(For the audio version of this blog, please visit: https://brothersinchristcmf.org/wp-content/uploads/2023/09/Mass-Blog-for-the-25th-Sunday-in-Ordinary-time-2023.mp3)
A little movie called “The Hiding Place” was released for a limited run in the theaters last month. This stage-to-screen production of a book of the same name by Corrie ten Boom is the story of her family’s work to hide refugees from the Nazis at her home in Holland during World War II. Their home is also the family clock shop, in which they create that secret hiding space for the new friends they find. The film begins with a quotation about where we hide God in our lives: “between the tick and tock of our time on earth.”
These people hiding away in this clock shop are intimidated by time. They hope for a bright future but cling to the sacred pasts of their families in fear of losing them to the war and chaos of the present. Otto, one of the Nazi officers from whom they’re hiding, was once an apprentice in this shop, learning the intricacies of watch repair in hopes of applying that training for his own future. That plan changes as he’s caught up in Hitler Youth movement and moves up quickly in its ranks—to a job calling for the hunting of Jews.
What he and the family of clock makers hiding that quarry from him didn’t expect to find was God—hiding between the tick and tock of their time together.
After the war, the lone survivor from this family (the story’s author) meets the apprentice-turned-Nazi-turned regime survivor. In this space of their meeting, God appears as a new life for both of them—along with a new way and truth by which to live those lives. This way truth and life combine to form the love with which Jesus identified and offers to us as a sanctuary from what masquerades as life in this world.
A hint of that lesson is offered in one scene of the story where the author’s younger sister reads a passage from John 12:25:
Whoever loves his life loses it, and whoever hates his life in this world will preserve it for eternal life.
Eternity fills that sacred space between our ticks and tocks, and that’s how God measures the time He intends for us to fill as depicted in this Sunday’s mass readings. We are apprentices ourselves in the lives for which the Master hired us—and we have a lot to learn, as Isaiah tells us in our first reading:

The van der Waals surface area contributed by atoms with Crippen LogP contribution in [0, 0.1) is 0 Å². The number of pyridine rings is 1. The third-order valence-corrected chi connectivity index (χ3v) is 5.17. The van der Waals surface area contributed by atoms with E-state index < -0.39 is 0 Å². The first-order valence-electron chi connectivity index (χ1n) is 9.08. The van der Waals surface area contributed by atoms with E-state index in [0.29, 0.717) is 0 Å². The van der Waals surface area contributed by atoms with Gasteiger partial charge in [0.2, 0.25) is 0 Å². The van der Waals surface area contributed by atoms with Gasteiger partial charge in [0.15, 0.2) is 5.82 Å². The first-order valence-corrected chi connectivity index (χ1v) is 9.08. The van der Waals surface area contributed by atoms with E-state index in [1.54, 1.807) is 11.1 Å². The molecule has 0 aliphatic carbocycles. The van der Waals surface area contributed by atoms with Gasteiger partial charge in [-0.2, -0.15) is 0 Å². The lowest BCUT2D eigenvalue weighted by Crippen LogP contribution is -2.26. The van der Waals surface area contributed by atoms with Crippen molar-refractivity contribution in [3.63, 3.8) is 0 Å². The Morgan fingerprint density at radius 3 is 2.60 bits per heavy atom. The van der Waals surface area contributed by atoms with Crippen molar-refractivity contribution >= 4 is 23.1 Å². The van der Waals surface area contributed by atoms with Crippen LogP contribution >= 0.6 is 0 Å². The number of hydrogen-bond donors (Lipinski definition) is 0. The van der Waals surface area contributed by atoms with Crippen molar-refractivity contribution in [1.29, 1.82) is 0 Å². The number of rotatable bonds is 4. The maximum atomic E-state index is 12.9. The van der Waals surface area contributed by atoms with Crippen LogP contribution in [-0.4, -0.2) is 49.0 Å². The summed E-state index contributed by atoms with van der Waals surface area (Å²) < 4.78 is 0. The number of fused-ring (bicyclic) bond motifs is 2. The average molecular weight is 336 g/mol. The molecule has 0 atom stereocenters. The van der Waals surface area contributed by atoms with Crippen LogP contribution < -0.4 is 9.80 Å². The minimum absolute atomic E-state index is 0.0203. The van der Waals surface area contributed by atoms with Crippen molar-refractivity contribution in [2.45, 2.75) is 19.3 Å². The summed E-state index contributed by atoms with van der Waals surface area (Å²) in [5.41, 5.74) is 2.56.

For my thoughts are not your thoughts, nor are your ways my ways, says the LORD. As high as the heavens are above the earth, so high are my ways above your ways and my thoughts above your thoughts. (Is 55:6-9)
Take our thoughts about life and death, for example. Like the people portrayed in “The Hiding Place,” Paul tells us and the Philippians that he is caught between the two:
“I long to depart this life and be with Christ, for that is far better,” he says. “Yet that I remain in the flesh is more necessary for your benefit.” (Phil 1:20c-24, 27a)
Like us, Paul was put here as an apprentice, learning and teaching God’s way, truth and life. Our job is to find God hiding in each other, and in doing that, there’s not only no time clock to punch, but no time and no clock.
The idle people recruited to work in the landowner’s garden in the parable of Sunday’s gospel (Mt 20:1-16a) were rescued from the emptiness of lives in which this world’s time hung like a yoke around their necks. Yet this concept of time differed from their new master’s schedule—one by which you’re paid not by the hour, but by the space between the ticks and tocks by which we’ve synchronized our lives.
In Christ’s parable, those hired at the beginning of the work day were miffed that those hired toward the end received a full day’s wages.
“These last ones worked only one hour, and you have made them equal to us, who bore the day’s burden and the heat,” one of them tells the boss, who says in reply, “My friend, I am not cheating you. Did you not agree with me for the usual daily wage? … Am I not free to do as I wish with my own money? Are you envious because I am generous?”
In that timeless and generous space between our life’s tick and tock, what does it matter if the last are first and the first are last as long as we keep learning God’s way, truth and life?